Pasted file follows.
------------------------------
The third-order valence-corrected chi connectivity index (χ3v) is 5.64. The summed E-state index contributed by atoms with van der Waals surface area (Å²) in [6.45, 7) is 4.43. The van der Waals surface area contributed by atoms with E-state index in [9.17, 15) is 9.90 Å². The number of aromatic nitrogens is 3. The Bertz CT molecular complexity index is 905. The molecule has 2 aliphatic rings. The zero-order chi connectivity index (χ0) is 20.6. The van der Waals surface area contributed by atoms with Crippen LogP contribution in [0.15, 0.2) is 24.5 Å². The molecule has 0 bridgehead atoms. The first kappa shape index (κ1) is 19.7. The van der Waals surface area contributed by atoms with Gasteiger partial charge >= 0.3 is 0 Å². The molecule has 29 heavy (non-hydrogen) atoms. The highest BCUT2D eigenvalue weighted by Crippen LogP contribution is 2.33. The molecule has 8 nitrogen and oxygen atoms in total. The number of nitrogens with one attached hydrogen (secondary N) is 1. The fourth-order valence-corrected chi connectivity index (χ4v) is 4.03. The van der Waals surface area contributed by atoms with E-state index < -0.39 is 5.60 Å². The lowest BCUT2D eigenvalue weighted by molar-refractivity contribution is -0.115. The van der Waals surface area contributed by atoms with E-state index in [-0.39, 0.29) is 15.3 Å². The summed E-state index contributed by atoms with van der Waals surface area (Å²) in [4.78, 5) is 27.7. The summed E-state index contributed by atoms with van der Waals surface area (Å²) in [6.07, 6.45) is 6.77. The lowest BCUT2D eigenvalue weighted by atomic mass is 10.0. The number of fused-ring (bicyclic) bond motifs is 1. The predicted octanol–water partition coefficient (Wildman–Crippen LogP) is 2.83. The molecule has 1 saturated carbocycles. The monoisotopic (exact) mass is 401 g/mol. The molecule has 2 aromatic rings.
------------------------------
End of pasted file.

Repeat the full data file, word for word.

The third-order valence-corrected chi connectivity index (χ3v) is 5.64. The summed E-state index contributed by atoms with van der Waals surface area (Å²) in [6.45, 7) is 4.43. The van der Waals surface area contributed by atoms with E-state index in [9.17, 15) is 9.90 Å². The number of aromatic nitrogens is 3. The Bertz CT molecular complexity index is 905. The molecule has 2 aliphatic rings. The zero-order chi connectivity index (χ0) is 20.6. The van der Waals surface area contributed by atoms with Crippen LogP contribution in [0.15, 0.2) is 24.5 Å². The molecule has 0 bridgehead atoms. The first kappa shape index (κ1) is 19.7. The van der Waals surface area contributed by atoms with Gasteiger partial charge >= 0.3 is 0 Å². The molecule has 29 heavy (non-hydrogen) atoms. The highest BCUT2D eigenvalue weighted by Crippen LogP contribution is 2.33. The molecule has 8 nitrogen and oxygen atoms in total. The number of nitrogens with one attached hydrogen (secondary N) is 1. The fourth-order valence-corrected chi connectivity index (χ4v) is 4.03. The van der Waals surface area contributed by atoms with E-state index < -0.39 is 5.60 Å². The lowest BCUT2D eigenvalue weighted by molar-refractivity contribution is -0.115. The van der Waals surface area contributed by atoms with E-state index in [-0.39, 0.29) is 15.3 Å². The summed E-state index contributed by atoms with van der Waals surface area (Å²) in [4.78, 5) is 27.7. The summed E-state index contributed by atoms with van der Waals surface area (Å²) in [6.07, 6.45) is 6.77. The lowest BCUT2D eigenvalue weighted by atomic mass is 10.0. The number of fused-ring (bicyclic) bond motifs is 1. The predicted octanol–water partition coefficient (Wildman–Crippen LogP) is 2.83. The molecule has 1 saturated carbocycles. The monoisotopic (exact) mass is 401 g/mol. The molecule has 2 aromatic rings.